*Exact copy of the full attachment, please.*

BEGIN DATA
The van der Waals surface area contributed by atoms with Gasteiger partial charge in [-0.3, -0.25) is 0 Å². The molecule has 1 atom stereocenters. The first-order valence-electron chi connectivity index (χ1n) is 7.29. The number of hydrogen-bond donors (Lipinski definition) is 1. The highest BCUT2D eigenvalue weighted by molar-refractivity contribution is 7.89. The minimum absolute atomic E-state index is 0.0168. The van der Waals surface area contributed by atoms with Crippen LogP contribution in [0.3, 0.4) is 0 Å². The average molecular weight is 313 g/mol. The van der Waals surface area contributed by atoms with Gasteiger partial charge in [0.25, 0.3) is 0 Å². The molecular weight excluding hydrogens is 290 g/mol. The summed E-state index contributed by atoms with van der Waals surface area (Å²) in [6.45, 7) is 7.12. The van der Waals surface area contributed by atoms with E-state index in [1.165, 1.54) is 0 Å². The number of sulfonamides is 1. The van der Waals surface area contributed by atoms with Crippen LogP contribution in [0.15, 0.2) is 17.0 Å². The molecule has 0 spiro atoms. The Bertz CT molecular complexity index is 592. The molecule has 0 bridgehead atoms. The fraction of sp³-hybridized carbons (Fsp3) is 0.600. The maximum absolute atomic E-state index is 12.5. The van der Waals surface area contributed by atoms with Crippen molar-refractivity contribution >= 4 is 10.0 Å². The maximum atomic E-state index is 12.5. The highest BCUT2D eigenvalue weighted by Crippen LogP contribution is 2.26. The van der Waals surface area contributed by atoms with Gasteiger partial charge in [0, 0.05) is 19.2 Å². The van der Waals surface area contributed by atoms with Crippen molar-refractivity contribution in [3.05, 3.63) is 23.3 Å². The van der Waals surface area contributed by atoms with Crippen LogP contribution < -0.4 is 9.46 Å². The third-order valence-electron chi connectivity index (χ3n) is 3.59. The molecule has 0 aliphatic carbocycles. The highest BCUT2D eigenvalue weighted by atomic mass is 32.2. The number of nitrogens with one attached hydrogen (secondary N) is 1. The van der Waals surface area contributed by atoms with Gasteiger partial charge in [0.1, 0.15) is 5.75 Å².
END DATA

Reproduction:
The van der Waals surface area contributed by atoms with Gasteiger partial charge in [-0.3, -0.25) is 0 Å². The molecule has 1 atom stereocenters. The first-order valence-electron chi connectivity index (χ1n) is 7.29. The number of hydrogen-bond donors (Lipinski definition) is 1. The highest BCUT2D eigenvalue weighted by molar-refractivity contribution is 7.89. The minimum absolute atomic E-state index is 0.0168. The van der Waals surface area contributed by atoms with Crippen LogP contribution in [0.3, 0.4) is 0 Å². The average molecular weight is 313 g/mol. The van der Waals surface area contributed by atoms with Gasteiger partial charge in [0.25, 0.3) is 0 Å². The molecular weight excluding hydrogens is 290 g/mol. The summed E-state index contributed by atoms with van der Waals surface area (Å²) in [6.45, 7) is 7.12. The van der Waals surface area contributed by atoms with E-state index in [1.165, 1.54) is 0 Å². The number of sulfonamides is 1. The van der Waals surface area contributed by atoms with Crippen LogP contribution in [0.15, 0.2) is 17.0 Å². The molecule has 0 spiro atoms. The Bertz CT molecular complexity index is 592. The molecule has 0 bridgehead atoms. The fraction of sp³-hybridized carbons (Fsp3) is 0.600. The maximum absolute atomic E-state index is 12.5. The van der Waals surface area contributed by atoms with Crippen molar-refractivity contribution >= 4 is 10.0 Å². The maximum atomic E-state index is 12.5. The highest BCUT2D eigenvalue weighted by Crippen LogP contribution is 2.26. The van der Waals surface area contributed by atoms with Gasteiger partial charge in [0, 0.05) is 19.2 Å². The van der Waals surface area contributed by atoms with Crippen molar-refractivity contribution in [3.05, 3.63) is 23.3 Å². The van der Waals surface area contributed by atoms with Crippen LogP contribution < -0.4 is 9.46 Å². The third-order valence-electron chi connectivity index (χ3n) is 3.59. The molecule has 0 aliphatic carbocycles. The highest BCUT2D eigenvalue weighted by atomic mass is 32.2. The number of nitrogens with one attached hydrogen (secondary N) is 1. The van der Waals surface area contributed by atoms with Gasteiger partial charge in [0.1, 0.15) is 5.75 Å².